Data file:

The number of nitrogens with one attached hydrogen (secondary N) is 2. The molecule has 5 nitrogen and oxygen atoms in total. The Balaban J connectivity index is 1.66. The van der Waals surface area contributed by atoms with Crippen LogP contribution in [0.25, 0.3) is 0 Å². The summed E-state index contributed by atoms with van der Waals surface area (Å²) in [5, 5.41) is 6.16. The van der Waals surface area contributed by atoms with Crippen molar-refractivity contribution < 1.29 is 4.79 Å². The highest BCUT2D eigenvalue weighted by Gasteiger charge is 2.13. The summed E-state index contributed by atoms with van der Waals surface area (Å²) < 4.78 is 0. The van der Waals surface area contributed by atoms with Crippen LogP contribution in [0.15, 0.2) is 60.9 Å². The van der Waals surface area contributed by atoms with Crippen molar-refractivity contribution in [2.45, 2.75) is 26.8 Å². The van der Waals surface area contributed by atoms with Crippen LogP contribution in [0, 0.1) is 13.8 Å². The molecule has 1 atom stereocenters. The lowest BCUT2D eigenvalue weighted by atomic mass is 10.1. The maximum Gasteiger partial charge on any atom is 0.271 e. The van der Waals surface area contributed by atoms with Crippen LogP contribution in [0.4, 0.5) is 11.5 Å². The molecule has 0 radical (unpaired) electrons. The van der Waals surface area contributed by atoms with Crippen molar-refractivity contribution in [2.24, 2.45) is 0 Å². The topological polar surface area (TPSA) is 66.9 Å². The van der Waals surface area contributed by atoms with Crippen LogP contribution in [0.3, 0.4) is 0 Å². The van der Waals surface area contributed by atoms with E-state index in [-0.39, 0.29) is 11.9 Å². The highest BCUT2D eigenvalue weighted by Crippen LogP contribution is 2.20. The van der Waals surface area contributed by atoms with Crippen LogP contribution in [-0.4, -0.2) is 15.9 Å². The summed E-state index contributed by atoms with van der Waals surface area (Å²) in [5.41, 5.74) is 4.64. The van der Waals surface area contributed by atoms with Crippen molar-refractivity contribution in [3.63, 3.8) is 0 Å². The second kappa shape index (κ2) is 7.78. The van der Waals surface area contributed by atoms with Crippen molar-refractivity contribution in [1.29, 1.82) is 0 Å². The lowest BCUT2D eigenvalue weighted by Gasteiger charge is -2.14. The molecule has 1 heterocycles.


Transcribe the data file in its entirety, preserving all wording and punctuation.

The number of nitrogens with one attached hydrogen (secondary N) is 2. The molecule has 5 nitrogen and oxygen atoms in total. The Balaban J connectivity index is 1.66. The van der Waals surface area contributed by atoms with Crippen LogP contribution in [0.25, 0.3) is 0 Å². The summed E-state index contributed by atoms with van der Waals surface area (Å²) in [5, 5.41) is 6.16. The van der Waals surface area contributed by atoms with Crippen molar-refractivity contribution < 1.29 is 4.79 Å². The highest BCUT2D eigenvalue weighted by Gasteiger charge is 2.13. The summed E-state index contributed by atoms with van der Waals surface area (Å²) < 4.78 is 0. The van der Waals surface area contributed by atoms with Crippen LogP contribution in [0.15, 0.2) is 60.9 Å². The van der Waals surface area contributed by atoms with Crippen molar-refractivity contribution in [2.45, 2.75) is 26.8 Å². The van der Waals surface area contributed by atoms with Crippen LogP contribution in [0, 0.1) is 13.8 Å². The molecule has 1 atom stereocenters. The lowest BCUT2D eigenvalue weighted by atomic mass is 10.1. The maximum Gasteiger partial charge on any atom is 0.271 e. The van der Waals surface area contributed by atoms with Crippen LogP contribution in [0.4, 0.5) is 11.5 Å². The molecule has 0 radical (unpaired) electrons. The van der Waals surface area contributed by atoms with Crippen molar-refractivity contribution in [2.24, 2.45) is 0 Å². The topological polar surface area (TPSA) is 66.9 Å². The van der Waals surface area contributed by atoms with Crippen LogP contribution in [0.3, 0.4) is 0 Å². The van der Waals surface area contributed by atoms with E-state index in [-0.39, 0.29) is 11.9 Å². The highest BCUT2D eigenvalue weighted by Crippen LogP contribution is 2.20. The van der Waals surface area contributed by atoms with Crippen LogP contribution in [-0.4, -0.2) is 15.9 Å². The summed E-state index contributed by atoms with van der Waals surface area (Å²) in [5.41, 5.74) is 4.64. The van der Waals surface area contributed by atoms with Crippen molar-refractivity contribution in [3.63, 3.8) is 0 Å². The second kappa shape index (κ2) is 7.78. The van der Waals surface area contributed by atoms with Crippen molar-refractivity contribution in [1.29, 1.82) is 0 Å². The lowest BCUT2D eigenvalue weighted by Gasteiger charge is -2.14. The molecule has 1 heterocycles.